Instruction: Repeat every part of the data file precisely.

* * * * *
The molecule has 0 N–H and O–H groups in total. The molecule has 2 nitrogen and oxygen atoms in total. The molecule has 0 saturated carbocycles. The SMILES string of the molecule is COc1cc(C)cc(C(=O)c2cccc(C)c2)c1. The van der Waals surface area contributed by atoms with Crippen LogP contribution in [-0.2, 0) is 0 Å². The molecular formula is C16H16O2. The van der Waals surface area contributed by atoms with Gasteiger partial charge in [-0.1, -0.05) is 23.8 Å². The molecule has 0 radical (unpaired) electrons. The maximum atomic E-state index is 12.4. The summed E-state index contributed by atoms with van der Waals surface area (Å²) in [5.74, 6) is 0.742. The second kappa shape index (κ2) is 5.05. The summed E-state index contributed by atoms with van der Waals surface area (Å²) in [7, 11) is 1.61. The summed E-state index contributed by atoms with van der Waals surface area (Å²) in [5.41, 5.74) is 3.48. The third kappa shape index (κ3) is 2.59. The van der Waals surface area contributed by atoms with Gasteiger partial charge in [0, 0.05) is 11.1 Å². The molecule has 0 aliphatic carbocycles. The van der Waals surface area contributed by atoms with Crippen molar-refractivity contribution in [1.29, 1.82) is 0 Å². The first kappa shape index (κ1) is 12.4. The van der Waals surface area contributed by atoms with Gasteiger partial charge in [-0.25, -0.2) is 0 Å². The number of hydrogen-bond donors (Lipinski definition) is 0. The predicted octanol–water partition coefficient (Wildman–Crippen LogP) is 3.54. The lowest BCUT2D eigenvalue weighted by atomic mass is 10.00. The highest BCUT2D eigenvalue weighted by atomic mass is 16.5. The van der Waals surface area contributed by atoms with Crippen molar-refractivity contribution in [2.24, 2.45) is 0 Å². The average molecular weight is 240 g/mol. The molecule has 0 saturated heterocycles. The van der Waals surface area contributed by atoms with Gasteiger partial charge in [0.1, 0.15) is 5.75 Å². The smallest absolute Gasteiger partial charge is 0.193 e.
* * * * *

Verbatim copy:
The molecule has 0 N–H and O–H groups in total. The molecule has 2 nitrogen and oxygen atoms in total. The molecule has 0 saturated carbocycles. The SMILES string of the molecule is COc1cc(C)cc(C(=O)c2cccc(C)c2)c1. The van der Waals surface area contributed by atoms with Crippen LogP contribution in [-0.2, 0) is 0 Å². The molecular formula is C16H16O2. The van der Waals surface area contributed by atoms with Gasteiger partial charge in [-0.1, -0.05) is 23.8 Å². The molecule has 0 radical (unpaired) electrons. The maximum atomic E-state index is 12.4. The summed E-state index contributed by atoms with van der Waals surface area (Å²) in [5.74, 6) is 0.742. The second kappa shape index (κ2) is 5.05. The summed E-state index contributed by atoms with van der Waals surface area (Å²) in [7, 11) is 1.61. The summed E-state index contributed by atoms with van der Waals surface area (Å²) in [5.41, 5.74) is 3.48. The third kappa shape index (κ3) is 2.59. The van der Waals surface area contributed by atoms with Gasteiger partial charge in [0, 0.05) is 11.1 Å². The molecule has 0 aliphatic carbocycles. The van der Waals surface area contributed by atoms with Crippen molar-refractivity contribution in [1.29, 1.82) is 0 Å². The first kappa shape index (κ1) is 12.4. The van der Waals surface area contributed by atoms with Gasteiger partial charge in [-0.25, -0.2) is 0 Å². The number of hydrogen-bond donors (Lipinski definition) is 0. The predicted octanol–water partition coefficient (Wildman–Crippen LogP) is 3.54. The lowest BCUT2D eigenvalue weighted by atomic mass is 10.00. The highest BCUT2D eigenvalue weighted by atomic mass is 16.5. The van der Waals surface area contributed by atoms with Crippen molar-refractivity contribution in [2.24, 2.45) is 0 Å². The average molecular weight is 240 g/mol. The molecule has 0 saturated heterocycles. The van der Waals surface area contributed by atoms with Gasteiger partial charge in [0.1, 0.15) is 5.75 Å². The smallest absolute Gasteiger partial charge is 0.193 e.